Educated Youth, though a novel that has a penchant to slip into melodrama, is certainly an education. First published in 1992, Giramondo Publishing has recently released a sleek new edition of Ye Xin’s book, which has enjoyed acclaim in its native China for more than two decades. A guest of the recent Sydney Writers’ Festival, Ye has, in Educated Youth, created a novel of historical and personal significance.
The period in history is an obscure one, so rich that it seems ripe for the picking to have novels written about it. The premise is one hitherto unknown to me: during the Cultural Revolution in China in the 1960s, more than 14 million Chinese high school graduates were sent from the big cities to live and work the land in the countryside, as part of a program of ‘rustication’. They were known collectively as the zhiqing. Ye himself was one such zhiqing.
Educated Youth tells the story of five children of the former zhiqing who, in their teenage years, are seeking out the parents who abandoned them to return to the cities once the cultural policy shifted. They reappear in a series of soap-operatic confrontations in the cutthroat city of Shanghai.
One of the most interesting elements of this novel is Ye’s choice of narrators. Instead of the point of view of the children, it’s the parents who guide the synchronous narration – two women and three men.
The descriptions of Xishuangbanna, where the children have journeyed from, are sun-soaked and technicoloured. They juxtapose harshly with cold, brutal, corporate Shanghai, and both the parents and children struggle to reconcile their feelings for the two places.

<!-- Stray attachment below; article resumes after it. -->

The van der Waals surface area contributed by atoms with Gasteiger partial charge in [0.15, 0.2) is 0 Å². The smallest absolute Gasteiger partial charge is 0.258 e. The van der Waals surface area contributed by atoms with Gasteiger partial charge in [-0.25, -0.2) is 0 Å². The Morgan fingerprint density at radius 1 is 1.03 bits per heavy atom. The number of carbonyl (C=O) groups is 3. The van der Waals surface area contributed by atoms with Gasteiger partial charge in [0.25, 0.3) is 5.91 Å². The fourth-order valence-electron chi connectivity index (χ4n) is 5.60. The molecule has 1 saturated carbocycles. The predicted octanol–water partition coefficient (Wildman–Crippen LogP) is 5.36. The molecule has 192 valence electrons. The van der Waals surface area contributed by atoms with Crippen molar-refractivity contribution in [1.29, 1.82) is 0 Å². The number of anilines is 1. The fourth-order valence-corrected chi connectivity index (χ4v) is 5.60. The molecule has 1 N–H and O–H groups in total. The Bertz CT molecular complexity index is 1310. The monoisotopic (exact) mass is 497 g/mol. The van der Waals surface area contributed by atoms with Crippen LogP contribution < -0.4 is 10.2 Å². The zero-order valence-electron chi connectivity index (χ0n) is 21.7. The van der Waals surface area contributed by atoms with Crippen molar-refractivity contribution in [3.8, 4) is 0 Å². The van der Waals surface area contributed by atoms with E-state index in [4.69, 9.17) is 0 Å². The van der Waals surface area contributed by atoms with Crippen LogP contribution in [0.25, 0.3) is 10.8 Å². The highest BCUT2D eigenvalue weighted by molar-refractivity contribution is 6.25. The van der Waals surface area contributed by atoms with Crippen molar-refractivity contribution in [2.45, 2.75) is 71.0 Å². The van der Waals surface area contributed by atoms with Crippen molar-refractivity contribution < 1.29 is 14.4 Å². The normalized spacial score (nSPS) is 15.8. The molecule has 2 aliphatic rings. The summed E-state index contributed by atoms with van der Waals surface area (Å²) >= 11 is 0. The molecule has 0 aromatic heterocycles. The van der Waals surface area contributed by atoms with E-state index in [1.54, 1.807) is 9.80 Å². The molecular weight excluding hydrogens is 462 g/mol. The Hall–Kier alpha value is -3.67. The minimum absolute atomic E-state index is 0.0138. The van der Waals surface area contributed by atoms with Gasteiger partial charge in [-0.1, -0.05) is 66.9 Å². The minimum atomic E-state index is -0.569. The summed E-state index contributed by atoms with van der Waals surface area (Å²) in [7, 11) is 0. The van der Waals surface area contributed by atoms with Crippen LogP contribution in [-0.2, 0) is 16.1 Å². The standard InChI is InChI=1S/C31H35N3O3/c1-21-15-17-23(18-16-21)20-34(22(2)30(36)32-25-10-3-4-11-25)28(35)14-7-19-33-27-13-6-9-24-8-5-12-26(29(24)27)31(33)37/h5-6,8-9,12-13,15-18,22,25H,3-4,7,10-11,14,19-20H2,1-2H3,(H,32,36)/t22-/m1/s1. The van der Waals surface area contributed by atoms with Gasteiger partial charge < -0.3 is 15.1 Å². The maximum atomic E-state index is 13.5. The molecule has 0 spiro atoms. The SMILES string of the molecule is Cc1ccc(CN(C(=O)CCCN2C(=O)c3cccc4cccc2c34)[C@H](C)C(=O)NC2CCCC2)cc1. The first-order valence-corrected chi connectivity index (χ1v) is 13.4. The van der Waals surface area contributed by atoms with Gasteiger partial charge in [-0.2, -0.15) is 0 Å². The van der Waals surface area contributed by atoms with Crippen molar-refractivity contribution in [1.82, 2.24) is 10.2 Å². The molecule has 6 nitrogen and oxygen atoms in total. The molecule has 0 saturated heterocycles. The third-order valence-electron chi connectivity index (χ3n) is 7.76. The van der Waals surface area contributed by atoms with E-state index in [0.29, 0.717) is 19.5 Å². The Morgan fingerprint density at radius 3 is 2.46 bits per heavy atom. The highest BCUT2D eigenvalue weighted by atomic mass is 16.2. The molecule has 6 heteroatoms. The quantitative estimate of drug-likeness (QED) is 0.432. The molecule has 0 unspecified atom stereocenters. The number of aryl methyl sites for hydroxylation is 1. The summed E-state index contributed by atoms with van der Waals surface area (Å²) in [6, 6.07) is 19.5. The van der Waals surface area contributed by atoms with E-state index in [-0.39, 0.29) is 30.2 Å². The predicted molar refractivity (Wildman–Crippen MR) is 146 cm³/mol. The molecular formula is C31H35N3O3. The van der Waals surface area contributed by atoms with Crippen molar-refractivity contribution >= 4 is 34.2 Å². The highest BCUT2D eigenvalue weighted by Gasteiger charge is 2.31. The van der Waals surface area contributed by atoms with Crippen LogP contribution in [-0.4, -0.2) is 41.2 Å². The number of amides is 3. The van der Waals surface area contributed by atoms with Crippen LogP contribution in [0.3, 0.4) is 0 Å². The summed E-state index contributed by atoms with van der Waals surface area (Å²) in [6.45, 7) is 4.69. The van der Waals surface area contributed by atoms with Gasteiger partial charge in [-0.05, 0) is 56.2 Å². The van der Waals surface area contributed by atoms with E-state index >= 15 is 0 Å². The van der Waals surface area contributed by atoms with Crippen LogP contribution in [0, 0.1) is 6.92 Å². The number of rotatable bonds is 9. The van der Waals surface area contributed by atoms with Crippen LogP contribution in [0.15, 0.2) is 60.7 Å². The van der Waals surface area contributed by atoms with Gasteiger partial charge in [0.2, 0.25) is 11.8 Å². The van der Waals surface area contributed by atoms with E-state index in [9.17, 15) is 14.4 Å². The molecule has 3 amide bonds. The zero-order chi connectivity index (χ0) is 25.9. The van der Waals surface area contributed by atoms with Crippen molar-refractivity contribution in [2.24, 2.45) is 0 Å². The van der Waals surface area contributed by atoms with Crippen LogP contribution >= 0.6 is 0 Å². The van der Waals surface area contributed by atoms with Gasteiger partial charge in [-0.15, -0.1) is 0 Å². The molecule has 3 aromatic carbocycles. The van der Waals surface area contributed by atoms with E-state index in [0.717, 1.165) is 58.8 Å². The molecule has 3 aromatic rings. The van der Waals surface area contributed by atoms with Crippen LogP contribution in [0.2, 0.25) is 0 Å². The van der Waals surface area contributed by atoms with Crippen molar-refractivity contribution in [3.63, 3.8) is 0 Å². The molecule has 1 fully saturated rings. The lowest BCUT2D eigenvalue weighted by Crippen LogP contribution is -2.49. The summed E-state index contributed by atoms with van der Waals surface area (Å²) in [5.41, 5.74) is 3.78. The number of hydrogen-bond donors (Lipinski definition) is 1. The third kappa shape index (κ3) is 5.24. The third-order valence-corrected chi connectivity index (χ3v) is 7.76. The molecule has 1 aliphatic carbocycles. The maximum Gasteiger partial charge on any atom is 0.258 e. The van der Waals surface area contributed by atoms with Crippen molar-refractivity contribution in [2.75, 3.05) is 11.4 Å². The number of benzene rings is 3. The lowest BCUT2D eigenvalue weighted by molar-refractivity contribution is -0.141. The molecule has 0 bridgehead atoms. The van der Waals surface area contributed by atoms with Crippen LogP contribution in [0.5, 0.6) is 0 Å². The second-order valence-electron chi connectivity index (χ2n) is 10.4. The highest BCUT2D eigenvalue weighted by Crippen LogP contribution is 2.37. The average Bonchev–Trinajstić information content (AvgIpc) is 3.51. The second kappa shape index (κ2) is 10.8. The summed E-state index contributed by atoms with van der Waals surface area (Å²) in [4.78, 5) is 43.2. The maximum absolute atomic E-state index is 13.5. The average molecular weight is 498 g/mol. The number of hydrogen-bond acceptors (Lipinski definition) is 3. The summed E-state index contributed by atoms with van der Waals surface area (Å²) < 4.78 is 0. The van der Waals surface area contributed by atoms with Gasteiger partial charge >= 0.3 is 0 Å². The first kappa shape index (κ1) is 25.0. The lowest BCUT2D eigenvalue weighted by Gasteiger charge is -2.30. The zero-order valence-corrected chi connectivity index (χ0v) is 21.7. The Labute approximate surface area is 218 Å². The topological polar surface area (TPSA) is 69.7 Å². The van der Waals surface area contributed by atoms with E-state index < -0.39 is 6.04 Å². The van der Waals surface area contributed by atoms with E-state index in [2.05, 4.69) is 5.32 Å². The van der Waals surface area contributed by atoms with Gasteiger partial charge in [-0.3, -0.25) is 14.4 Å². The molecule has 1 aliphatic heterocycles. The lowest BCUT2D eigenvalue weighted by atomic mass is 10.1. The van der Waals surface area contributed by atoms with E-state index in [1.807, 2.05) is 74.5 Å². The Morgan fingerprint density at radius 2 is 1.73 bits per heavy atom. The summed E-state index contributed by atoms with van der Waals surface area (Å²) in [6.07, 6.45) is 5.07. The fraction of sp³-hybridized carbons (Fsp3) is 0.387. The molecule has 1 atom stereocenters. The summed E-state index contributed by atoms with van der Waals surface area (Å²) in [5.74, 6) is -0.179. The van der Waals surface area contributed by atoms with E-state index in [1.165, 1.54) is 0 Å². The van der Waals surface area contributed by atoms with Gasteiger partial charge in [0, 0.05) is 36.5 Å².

As a self-confessed ignoramus when it comes to Chinese culture, I certainly learned a huge amount about modern Chinese history that I had never before encountered. A broader, less domestic take on the era would have lifted the novel, though. As it stands, we are encountered with a series of tearful discussions in which the parents, unexpectedly assaulted with their pasts, each go through a similar emotional journey, without a broader political context.
The parallelism of the five narrators’ journeys, although curiously resulting in a page-turning experience, is occasionally clichéd in its emotional range.
The novel’s flaws, however, are few. It’s an absorbing book with some tender characters; intellectually put together with a drum-tight structure, it’s an educational history lesson you won’t soon forget.
Louise Jaques is a featured artist at this year’s National Young Writers’ Festival. She has been published in Voiceworks, The Vocal, Cordite, Vertigo, and the 28th and 29th UTS Writers’ Anthologies. You can find her on Twitter here.